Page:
This is the first of a two-part series examining the undemocratic, corruptive and profligate nature of public authorities, in Nevada and around the nation.
A mid all the allegations that surround the Las Vegas Convention and Visitors Authority year in and year out, the issue of the LVCVA’s unique legal structure always seems to escape attention.
The federal government's tight grip on Nevada's land is causing economic harm – and, in many cases, genuine hardship – to local developers, workers, renters and would-be homeowners.
The Las Vegas Convention Center is an artifact of Mob-era predation and should be sold to the highest bidder
Around 1955, in the still-early days of the Mob in Vegas, the guys running the joints realized that business could be a lot better. What was needed was some way to get more visitors to Southern Nevada.
Evidence just keeps stacking up: Nevada’s two metropolitan school districts are too large and bureaucratically ingrown to do their jobs.
Television police dramas rely all the time on the concept of “moral hazard.”
A restaurant burns down, or a corpse turns up, and one of the first things detectives do is track down the insurance company.
The silly season with respect to reforming the Social Security retirement program is in full swing. Democrats and liberals claim there is at worst a minor financial problem that can be fixed. Republicans and libertarians think the system is broken financially and offers perverse incentives to participants and politicians.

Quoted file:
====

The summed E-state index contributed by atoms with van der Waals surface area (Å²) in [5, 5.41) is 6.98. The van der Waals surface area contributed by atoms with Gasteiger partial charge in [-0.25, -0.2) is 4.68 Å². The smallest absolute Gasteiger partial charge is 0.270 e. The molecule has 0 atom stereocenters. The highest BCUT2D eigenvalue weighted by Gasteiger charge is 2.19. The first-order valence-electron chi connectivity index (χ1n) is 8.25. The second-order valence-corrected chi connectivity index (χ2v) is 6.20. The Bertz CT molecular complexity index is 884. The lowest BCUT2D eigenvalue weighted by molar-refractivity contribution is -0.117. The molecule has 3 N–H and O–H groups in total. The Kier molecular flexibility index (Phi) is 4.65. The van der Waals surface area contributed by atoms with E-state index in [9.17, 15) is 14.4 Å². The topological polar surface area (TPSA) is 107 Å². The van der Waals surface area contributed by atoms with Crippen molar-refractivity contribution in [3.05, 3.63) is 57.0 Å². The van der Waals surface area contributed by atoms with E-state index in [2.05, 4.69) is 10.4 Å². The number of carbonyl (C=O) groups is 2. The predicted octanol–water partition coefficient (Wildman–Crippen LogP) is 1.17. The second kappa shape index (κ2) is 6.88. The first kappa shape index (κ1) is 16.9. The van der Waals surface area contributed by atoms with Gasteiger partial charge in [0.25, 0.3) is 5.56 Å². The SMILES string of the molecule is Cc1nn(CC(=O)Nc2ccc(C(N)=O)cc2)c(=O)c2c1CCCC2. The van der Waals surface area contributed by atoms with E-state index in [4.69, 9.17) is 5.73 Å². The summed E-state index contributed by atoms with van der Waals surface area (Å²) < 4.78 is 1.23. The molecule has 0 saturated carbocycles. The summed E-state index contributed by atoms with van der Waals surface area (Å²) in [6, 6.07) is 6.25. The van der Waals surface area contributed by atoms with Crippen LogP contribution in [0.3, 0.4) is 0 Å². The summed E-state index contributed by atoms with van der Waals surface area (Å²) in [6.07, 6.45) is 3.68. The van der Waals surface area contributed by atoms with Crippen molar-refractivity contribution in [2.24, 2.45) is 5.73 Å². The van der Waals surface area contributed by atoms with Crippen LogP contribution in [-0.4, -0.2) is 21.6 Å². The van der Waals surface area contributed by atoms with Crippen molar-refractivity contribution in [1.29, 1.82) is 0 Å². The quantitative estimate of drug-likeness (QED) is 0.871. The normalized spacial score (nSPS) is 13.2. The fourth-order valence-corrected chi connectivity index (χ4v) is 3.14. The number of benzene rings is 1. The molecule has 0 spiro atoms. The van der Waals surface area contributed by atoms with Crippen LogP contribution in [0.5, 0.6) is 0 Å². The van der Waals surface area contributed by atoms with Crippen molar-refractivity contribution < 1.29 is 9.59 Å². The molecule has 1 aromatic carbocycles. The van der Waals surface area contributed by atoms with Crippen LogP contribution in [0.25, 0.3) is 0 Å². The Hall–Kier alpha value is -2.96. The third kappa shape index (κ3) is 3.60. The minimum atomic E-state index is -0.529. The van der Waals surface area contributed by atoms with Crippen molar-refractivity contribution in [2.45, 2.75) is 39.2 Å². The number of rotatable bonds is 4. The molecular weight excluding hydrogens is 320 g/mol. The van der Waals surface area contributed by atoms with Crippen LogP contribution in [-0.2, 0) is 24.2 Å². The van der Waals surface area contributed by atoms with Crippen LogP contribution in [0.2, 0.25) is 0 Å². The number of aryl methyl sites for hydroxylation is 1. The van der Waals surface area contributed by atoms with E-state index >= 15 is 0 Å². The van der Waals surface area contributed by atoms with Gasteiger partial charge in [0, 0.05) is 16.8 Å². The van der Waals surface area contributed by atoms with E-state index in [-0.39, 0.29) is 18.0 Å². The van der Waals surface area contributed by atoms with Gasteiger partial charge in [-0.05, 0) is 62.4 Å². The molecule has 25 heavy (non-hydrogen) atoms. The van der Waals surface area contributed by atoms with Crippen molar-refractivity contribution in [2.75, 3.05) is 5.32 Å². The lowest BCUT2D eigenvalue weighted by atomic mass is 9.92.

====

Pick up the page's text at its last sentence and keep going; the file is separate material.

Education is Nevada's greatest budget priority, comprising nearly 55% of the state's budget. Even though Nevada leads the nation in terms of percentage of money spent on education, results on standardized tests remain near the national average. Such a performance record would put any investor in the private sector out of business. This study outlines three major problem areas - the economies, politics, and accountability of education in Nevada. The author recommends reforms that would improve the level of education in Nevada.
By now, Las Vegas homeowners have received their August bills from the Las Vegas Valley Water District. The Water District has divided its customers into water groups—A through F. Included with the bill is a flashy color-coded glossy card that lists when a homeowner may water his or her lawn, depending on the time of year.
The federal government has owned and managed land in the United States almost since its inception. The Louisiana Purchase and the conquest of the West put huge tracts of land in its hands. Most of those lands have been sold or granted to states and to individuals, but many lands—one-third of the land area of the United States—still belong to the federal government. Those lands include natural wonders as well as vast, desolate, nearly valueless regions.